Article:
The heat was unbearable. He stood there, his eyes in a half-squint, as he stared at the flames, which leaped and twisted like an injured animal. The dancing tongues of heat roared and crackled in his ears. There was the sharp splintering of a wood beam breaking under the stress of the heat. It fell to the ground, its charred mass digging into the soft dirt and sending up a shower of sparks.
He flicked his eyes to the left, to study the other buildings burning. The whole village was now up in fire, and people were rushing out of the buildings, carrying belongings and weapons. Men bellowed and drew their swords. One, clearly a leader, formed a group of warriors and shouted orders at them.
“Find the one who started this fire! We’ll gut him like a fish!” he roared, spinning on one heel and rushing through the blazing village.
The man at the edge of the village, watching the flames, was not alarmed when he saw the men scatter to track him down. He simply wrapped his dark red cloak tighter around him, to shield his body from the scorching heat, and tucked chunks of flint, steel, and a cask of oil into his belt. He pulled from a pouch on his belt a sketch of an old man, an old woman, and two middle-aged men, smiling and laughing. The man studied the picture for a long moment, before tossing it swiftly up into the air. The scrap of paper caught the wind, swooped through the dark sky, and rushed straight into the flames of the village. It was burned immediately into ash. Just like how they had really died, when these people, these monsters, had swooped their dragons down and raided the small, peaceful village of Yalseod. Their dragons had wreaked havoc upon the people, their fire sweeping across the village and scorching the villagers. The man’s family, those in the sketch, had been burnt alive and not made it out. The man had survived though—barely. And now it was time to give revenge to these bandits. First their town—now in flames. Then the man would track them all down, one by one, and give each their rightful share of justice.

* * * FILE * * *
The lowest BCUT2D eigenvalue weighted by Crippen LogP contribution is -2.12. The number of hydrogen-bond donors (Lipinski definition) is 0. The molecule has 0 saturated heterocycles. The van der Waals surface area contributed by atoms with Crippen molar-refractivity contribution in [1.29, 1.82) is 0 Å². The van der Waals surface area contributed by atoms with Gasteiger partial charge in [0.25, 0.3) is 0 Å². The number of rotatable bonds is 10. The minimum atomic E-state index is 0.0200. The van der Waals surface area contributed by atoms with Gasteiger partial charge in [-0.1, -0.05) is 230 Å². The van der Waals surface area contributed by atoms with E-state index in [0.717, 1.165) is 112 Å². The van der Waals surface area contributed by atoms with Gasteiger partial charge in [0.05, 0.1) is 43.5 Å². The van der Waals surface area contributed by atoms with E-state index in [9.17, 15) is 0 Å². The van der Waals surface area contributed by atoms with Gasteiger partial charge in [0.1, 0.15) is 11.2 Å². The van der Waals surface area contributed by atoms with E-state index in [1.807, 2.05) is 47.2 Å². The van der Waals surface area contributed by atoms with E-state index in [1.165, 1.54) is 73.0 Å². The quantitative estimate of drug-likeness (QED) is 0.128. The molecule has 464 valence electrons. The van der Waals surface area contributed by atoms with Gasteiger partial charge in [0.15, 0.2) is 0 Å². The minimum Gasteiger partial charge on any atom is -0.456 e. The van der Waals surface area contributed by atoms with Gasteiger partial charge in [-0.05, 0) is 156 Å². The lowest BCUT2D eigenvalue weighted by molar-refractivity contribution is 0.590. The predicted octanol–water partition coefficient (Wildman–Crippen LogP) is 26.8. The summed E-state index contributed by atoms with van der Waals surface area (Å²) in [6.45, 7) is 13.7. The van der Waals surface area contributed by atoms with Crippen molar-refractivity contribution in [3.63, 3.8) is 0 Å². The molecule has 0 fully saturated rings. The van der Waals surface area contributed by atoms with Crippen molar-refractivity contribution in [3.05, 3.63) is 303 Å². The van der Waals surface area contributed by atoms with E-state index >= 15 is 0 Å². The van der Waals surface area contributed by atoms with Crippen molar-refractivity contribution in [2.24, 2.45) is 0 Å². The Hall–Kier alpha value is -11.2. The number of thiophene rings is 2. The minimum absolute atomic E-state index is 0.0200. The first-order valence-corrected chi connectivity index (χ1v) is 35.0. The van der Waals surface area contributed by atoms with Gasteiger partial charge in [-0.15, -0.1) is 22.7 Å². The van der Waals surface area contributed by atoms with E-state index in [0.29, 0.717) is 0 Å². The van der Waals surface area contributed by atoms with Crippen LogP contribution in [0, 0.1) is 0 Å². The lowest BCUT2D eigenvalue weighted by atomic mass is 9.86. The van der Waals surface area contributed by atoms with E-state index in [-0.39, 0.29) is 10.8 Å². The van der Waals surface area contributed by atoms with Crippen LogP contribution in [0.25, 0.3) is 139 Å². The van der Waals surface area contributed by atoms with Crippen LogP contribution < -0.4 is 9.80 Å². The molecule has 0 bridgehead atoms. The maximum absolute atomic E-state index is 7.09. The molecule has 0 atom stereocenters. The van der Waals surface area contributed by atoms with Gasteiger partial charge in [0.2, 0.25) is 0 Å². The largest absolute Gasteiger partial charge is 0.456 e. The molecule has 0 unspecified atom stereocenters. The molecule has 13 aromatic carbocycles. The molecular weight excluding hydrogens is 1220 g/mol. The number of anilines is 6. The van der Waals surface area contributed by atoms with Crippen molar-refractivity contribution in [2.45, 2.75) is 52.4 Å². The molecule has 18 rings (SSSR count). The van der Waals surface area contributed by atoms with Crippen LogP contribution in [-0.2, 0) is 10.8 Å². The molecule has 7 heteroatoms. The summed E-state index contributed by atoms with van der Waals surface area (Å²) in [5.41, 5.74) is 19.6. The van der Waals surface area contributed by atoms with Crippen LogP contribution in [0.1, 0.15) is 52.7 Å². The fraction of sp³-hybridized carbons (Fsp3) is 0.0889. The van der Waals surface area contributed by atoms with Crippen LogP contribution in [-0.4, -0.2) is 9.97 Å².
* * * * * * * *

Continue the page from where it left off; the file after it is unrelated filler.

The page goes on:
The man turned away from the flames, his eyes dry. He had wept bitterly days before, when he had watched his mother, father, and two brothers die from the flames of the bandits. But now there were no tears left. It was not the time for mourning. It was the time for action. For revenge.
The man slowly walked from the town, the smoldering remains of the buildings crashing down behind him, sending up waves of sparks into the night sky. The man continued to walk, even when bandit warriors ran past him, searching for the maker of the fire. They ignored him though, a cloaked nobody that shuffled forward, head down, shoulders bent. In the action of the moment, the bandit’s eyes swept right over the stranger and kept right on going.
The man at last reached the fringes of the forest, several yards from the outskirts of the town. Without a single look back over his shoulder, he walked slowly into the trees and was swallowed into the shadows of the night, a silent, cloaked figure, who was so easy to overlook. But not for long. Not for long.
Copyright © 2020 Caleb E. King
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